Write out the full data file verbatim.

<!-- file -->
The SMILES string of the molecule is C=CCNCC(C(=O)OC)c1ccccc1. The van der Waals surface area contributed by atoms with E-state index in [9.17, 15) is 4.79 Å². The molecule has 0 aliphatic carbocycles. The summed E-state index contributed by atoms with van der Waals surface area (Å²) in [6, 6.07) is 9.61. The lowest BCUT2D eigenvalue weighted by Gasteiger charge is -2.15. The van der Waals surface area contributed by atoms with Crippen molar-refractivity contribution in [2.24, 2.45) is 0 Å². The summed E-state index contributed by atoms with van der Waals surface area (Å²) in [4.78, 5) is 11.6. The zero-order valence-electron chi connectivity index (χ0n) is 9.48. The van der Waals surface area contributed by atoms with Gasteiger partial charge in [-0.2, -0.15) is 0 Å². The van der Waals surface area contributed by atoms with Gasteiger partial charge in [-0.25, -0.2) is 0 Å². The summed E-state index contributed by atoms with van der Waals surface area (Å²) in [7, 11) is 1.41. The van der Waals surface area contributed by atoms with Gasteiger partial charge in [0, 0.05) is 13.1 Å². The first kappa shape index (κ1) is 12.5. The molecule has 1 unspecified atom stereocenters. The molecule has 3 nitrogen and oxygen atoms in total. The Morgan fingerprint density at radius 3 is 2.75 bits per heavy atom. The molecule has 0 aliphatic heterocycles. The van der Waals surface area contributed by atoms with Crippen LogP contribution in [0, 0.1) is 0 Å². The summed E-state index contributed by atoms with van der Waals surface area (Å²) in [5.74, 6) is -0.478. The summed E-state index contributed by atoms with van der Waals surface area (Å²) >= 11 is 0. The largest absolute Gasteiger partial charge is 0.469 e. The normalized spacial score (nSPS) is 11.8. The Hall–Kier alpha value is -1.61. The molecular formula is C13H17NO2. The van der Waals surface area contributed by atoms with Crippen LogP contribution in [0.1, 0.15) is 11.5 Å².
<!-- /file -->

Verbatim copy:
The SMILES string of the molecule is C=CCNCC(C(=O)OC)c1ccccc1. The van der Waals surface area contributed by atoms with E-state index in [9.17, 15) is 4.79 Å². The molecule has 0 aliphatic carbocycles. The summed E-state index contributed by atoms with van der Waals surface area (Å²) in [6, 6.07) is 9.61. The lowest BCUT2D eigenvalue weighted by Gasteiger charge is -2.15. The van der Waals surface area contributed by atoms with Crippen molar-refractivity contribution in [2.24, 2.45) is 0 Å². The summed E-state index contributed by atoms with van der Waals surface area (Å²) in [4.78, 5) is 11.6. The zero-order valence-electron chi connectivity index (χ0n) is 9.48. The van der Waals surface area contributed by atoms with Gasteiger partial charge in [-0.2, -0.15) is 0 Å². The van der Waals surface area contributed by atoms with Gasteiger partial charge in [-0.25, -0.2) is 0 Å². The summed E-state index contributed by atoms with van der Waals surface area (Å²) in [7, 11) is 1.41. The van der Waals surface area contributed by atoms with Gasteiger partial charge in [0, 0.05) is 13.1 Å². The first kappa shape index (κ1) is 12.5. The molecule has 1 unspecified atom stereocenters. The molecule has 3 nitrogen and oxygen atoms in total. The Morgan fingerprint density at radius 3 is 2.75 bits per heavy atom. The molecule has 0 aliphatic heterocycles. The van der Waals surface area contributed by atoms with Crippen LogP contribution in [0, 0.1) is 0 Å². The summed E-state index contributed by atoms with van der Waals surface area (Å²) in [5.74, 6) is -0.478. The summed E-state index contributed by atoms with van der Waals surface area (Å²) >= 11 is 0. The largest absolute Gasteiger partial charge is 0.469 e. The normalized spacial score (nSPS) is 11.8. The Hall–Kier alpha value is -1.61. The molecular formula is C13H17NO2. The van der Waals surface area contributed by atoms with Crippen LogP contribution in [0.1, 0.15) is 11.5 Å².